If you know me, you will be aware of the fact that I take great pride in my rigorous gym routine. On any given Saturday prior to commencing this adventure, I would walk from my car to the Woolworths 10 metres away and stock up on a weekend supply of Romany Creams and Coke (Zero of course – got to watch those love handles). I’d then proceed to move to my couch and spend the next 24 hours watching ‘My 600 lb Life’ and feel good about myself. Monique – I still hold you accountable for this TV show by the way…
Laos is an outdoor Mecca: there are so many activities that will keep you busy for days here. Most recently, I’ve been in Luang Prabang with my friend and we decided to go trekking in the nearby mountains. Two nights after my return from the trek, I still feel like I have been hit by a truck!
When it comes to choosing a multi-day trek, I’m pretty discerning in an attempt to prevent various ailments such as heart attacks and extreme fatigue. Choosing this trek, I was lucky as the only option for a two day/one night excursion were marked as ‘easy to moderate’ and thus, I could save face with Bianca without having to insist we don’t go rock climbing or some shit.
Easy to moderate my arse.
Day one started with a jungle trek which, although was really beautiful, was technical as we had to hop over innumerable boulders and jagged, sharp volcanic rock. I felt like a Chimpanzee and probably looked like one too! My balance isn’t so hot after the Frank issue either and there were a number of crudely constructed narrow bamboo bridges we needed to navigate over as well. Long story short, I only saw my arse once and it was quite a dignified fall if I do say so myself.
On a serious vein though, this day was beautiful. The scenery we passed through was out of this world – you’d be forgiven for thinking you were on set for a new Jurassic Park movie – jagged cliffs surrounding you, occasional caves and massive rivers – truly spectacular.
We spent that night in a homestay in a tiny town called Ban Hadkokh. It was a typical homestay – a local family opened their home up to us. The home itself was a small self-sustained farm for all intents and purposes: we had variety of farm animals running around, a small vegetable garden and the river at the base of the property served as the local fishing spot. We even spotted a snake edging its way into a chicken’s nest. A local captured it and aimed it Bianca’s way. They thought it was pretty funny, and poor Bianca ran another kilometre that night 🙂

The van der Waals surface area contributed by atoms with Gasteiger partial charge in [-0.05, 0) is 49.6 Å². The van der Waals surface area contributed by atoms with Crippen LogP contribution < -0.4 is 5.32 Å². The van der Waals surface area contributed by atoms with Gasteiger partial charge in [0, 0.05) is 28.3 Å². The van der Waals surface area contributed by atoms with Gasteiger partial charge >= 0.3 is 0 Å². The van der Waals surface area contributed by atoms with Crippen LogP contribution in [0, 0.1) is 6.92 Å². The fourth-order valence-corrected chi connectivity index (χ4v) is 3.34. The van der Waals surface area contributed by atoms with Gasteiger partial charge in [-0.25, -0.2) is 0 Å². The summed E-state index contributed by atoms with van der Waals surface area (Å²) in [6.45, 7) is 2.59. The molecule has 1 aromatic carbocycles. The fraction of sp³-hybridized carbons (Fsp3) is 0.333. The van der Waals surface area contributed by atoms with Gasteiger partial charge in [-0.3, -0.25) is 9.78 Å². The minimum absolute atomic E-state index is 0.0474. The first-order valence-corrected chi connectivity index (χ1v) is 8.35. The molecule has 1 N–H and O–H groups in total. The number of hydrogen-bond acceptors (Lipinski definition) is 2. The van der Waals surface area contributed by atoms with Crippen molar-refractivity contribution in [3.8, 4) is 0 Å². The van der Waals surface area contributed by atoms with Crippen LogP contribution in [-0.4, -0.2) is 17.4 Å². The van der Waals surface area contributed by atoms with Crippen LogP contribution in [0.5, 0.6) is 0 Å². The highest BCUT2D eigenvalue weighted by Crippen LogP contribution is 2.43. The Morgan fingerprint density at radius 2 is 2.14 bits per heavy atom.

To add to the home stay experience, there was a squat toilet (I love these things). The water to flush the toilet was housed in a concrete trough near the toilet. You literally have to take a bucket of water from the trough and pour it into the squat toilet once you’re finished. Laos has reached the highest echelons of sanitation. It turns out that the trough of water doubles up as the water with which you have to shower with. A day of trekking in the tropics and smelling like a sewer rat wasn’t enough motivation for me to shower that night. I’m pretty sure Malaria and Dengue mosquitoes were scared to approach me that night!
My bed does need a special mention (and I write this tongue in cheek as I know it’s the best the homestay has to offer and I wouldn’t have had it any other way, kind of). This thing was about 3 cm thick and hard as nails. I literally felt like the weight of my body was going to pop my kidneys as there was no give in the mattress. Sleeping on my side wouldn’t have helped as my pelvis would’ve cracked. So what does a man do? Simple – I popped 2 Allergix and hoped to everything that was holy they would knock me the hell out.
Bring on day 2: a day of kayaking from the homestay for about 5 hours. I did some kayaking in Vang Vieng and only ran Bianca and I ashore once or twice (currents were extremely strong, obviously). This was actually really pleasant. I wore a vest (wife beater for the South Africans reading this) because at this point, I stopped caring about anything related to appearance and in this heat, it was either a vest or kayaking naked. That said, the glare that would come off my white body would necessitate cataract surgery for the greater Mekong population.
Although I still have an uncontrollable twitch in my left shoulder and can’t feel my finger tips anymore, it was really great fun! We explored the local Pak Ou cave (which has an interesting back story relating to Animism) and kayaked down the Mekong for some distance (my rough calculations equate to a total distance covered of 33 million kilometers). You’ll be pleased to know that in 5 hours of paddling, we only had a single directional incident, which although Bianca doesn’t believe me, was brought on by the ridiculously strong current. There must have been a full moon that night or something.
I’m currently typing this from a cafe in Luang Prabang, possibly one of the most quaint towns I’ve been in for quite some time. There’s a heavy French influence and it’s a super spot to spend a few days recovering from what could quite possibly be the most exercise I’ve done in the past 2 years!